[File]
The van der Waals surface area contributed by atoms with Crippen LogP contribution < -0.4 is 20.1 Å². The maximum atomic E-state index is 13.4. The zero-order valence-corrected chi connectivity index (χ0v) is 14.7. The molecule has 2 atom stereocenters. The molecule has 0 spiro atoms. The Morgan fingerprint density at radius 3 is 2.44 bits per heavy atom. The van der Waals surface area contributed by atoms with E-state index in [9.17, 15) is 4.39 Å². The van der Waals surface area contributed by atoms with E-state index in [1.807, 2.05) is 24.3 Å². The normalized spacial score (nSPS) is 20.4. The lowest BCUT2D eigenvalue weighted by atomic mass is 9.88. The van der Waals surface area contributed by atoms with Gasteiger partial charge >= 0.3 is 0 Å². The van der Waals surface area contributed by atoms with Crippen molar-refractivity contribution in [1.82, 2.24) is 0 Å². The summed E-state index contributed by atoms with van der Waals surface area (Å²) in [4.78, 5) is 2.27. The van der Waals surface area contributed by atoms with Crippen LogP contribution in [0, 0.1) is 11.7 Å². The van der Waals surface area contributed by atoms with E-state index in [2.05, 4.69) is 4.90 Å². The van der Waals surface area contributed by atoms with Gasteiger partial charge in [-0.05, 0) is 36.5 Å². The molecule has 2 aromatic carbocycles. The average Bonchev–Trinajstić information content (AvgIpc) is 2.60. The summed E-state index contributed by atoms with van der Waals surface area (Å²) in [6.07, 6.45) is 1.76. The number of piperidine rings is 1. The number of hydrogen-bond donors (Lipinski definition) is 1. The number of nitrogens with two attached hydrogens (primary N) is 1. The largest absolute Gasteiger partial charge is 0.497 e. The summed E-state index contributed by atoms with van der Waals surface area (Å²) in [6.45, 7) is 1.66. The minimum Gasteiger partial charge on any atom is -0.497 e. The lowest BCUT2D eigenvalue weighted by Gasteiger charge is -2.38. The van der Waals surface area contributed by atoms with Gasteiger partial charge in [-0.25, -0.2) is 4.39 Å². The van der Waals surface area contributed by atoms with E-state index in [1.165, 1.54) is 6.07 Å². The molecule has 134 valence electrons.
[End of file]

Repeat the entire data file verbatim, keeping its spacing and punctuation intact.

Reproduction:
The van der Waals surface area contributed by atoms with Crippen LogP contribution < -0.4 is 20.1 Å². The maximum atomic E-state index is 13.4. The zero-order valence-corrected chi connectivity index (χ0v) is 14.7. The molecule has 2 atom stereocenters. The molecule has 0 spiro atoms. The Morgan fingerprint density at radius 3 is 2.44 bits per heavy atom. The van der Waals surface area contributed by atoms with E-state index in [9.17, 15) is 4.39 Å². The van der Waals surface area contributed by atoms with E-state index in [1.807, 2.05) is 24.3 Å². The normalized spacial score (nSPS) is 20.4. The lowest BCUT2D eigenvalue weighted by atomic mass is 9.88. The van der Waals surface area contributed by atoms with Gasteiger partial charge >= 0.3 is 0 Å². The van der Waals surface area contributed by atoms with Crippen molar-refractivity contribution in [1.82, 2.24) is 0 Å². The summed E-state index contributed by atoms with van der Waals surface area (Å²) in [4.78, 5) is 2.27. The van der Waals surface area contributed by atoms with Crippen LogP contribution in [0, 0.1) is 11.7 Å². The van der Waals surface area contributed by atoms with E-state index in [2.05, 4.69) is 4.90 Å². The van der Waals surface area contributed by atoms with Gasteiger partial charge in [-0.05, 0) is 36.5 Å². The molecule has 2 aromatic carbocycles. The average Bonchev–Trinajstić information content (AvgIpc) is 2.60. The summed E-state index contributed by atoms with van der Waals surface area (Å²) in [6.07, 6.45) is 1.76. The number of piperidine rings is 1. The number of hydrogen-bond donors (Lipinski definition) is 1. The number of nitrogens with two attached hydrogens (primary N) is 1. The largest absolute Gasteiger partial charge is 0.497 e. The summed E-state index contributed by atoms with van der Waals surface area (Å²) in [6.45, 7) is 1.66. The minimum Gasteiger partial charge on any atom is -0.497 e. The lowest BCUT2D eigenvalue weighted by Gasteiger charge is -2.38. The van der Waals surface area contributed by atoms with Gasteiger partial charge in [-0.25, -0.2) is 4.39 Å². The van der Waals surface area contributed by atoms with E-state index in [1.165, 1.54) is 6.07 Å². The molecule has 134 valence electrons.